Magnet Schools: The Overlooked Choice
The debate over parental choice invariably focuses on charter schools. I understand their appeal. But what about magnet schools ("L.A. Unified magnets accepted less than half of applicants this year," Los Angeles Times, Apr. 25)? Long before charter schools became a widespread option, they were the only publicly funded alternative. I believe they still offer the best choice. Let's see why.
Magnet schools and charter schools both offer a specialized curriculum, but magnet schools are subject to all the rules and regulations affecting traditional public schools. They are also unionized. Although they were originally intended as a way to voluntarily integrate schools, the federal government spends about four times as much on charter schools as on magnets schools, even though they are not required to meet integration goals.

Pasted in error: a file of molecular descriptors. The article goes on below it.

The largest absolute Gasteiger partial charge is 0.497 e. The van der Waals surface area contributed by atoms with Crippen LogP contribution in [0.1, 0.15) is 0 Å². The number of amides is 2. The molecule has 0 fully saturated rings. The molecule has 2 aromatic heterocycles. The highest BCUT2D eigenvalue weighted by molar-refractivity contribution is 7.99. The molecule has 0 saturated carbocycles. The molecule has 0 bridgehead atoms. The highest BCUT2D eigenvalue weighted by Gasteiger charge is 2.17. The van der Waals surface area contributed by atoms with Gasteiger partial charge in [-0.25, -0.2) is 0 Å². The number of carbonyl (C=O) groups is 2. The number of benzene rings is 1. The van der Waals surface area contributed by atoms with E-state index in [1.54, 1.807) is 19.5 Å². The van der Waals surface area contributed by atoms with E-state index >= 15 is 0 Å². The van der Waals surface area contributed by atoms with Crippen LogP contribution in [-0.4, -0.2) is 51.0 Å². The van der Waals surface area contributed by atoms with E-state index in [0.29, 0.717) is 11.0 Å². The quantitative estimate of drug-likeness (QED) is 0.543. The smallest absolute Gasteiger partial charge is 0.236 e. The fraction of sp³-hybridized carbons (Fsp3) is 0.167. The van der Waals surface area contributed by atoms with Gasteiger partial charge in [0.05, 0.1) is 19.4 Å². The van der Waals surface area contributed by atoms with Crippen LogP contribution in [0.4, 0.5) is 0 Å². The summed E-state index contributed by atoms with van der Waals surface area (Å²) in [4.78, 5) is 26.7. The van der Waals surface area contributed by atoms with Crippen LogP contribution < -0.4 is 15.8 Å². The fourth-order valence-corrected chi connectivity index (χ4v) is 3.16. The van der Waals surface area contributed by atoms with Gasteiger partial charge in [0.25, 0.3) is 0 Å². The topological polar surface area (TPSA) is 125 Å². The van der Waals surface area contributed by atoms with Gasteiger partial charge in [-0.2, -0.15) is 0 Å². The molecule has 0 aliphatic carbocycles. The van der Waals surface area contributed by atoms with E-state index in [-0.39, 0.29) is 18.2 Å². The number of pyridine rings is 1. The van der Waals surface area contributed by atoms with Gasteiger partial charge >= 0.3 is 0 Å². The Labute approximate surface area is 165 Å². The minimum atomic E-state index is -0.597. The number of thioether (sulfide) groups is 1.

The Los Angeles Unified School District accepted fewer than half of those students who applied for admission to its magnet schools for the 2016-17 school year. When demand exceeds supply in magnet schools, the LAUSD uses a lottery sytem, with parents receiving points for every year they apply but are rejected. Despite the clear need for more magnet schools to accomodate parental wishes, the district continues to place its efforts behind charter schools, even though it has more charter schools than any other district in the country.
If offering parents a choice is the strongest argument that can be made for charter schools, then why not promote magnet schools? Parents get to choose a themed curriculum, and teachers get to keep union representation. That's a win-win solution, but it is given short shrift in today's debate. Could it be that giant philanthropic organizations are behind the imbalance through their funding?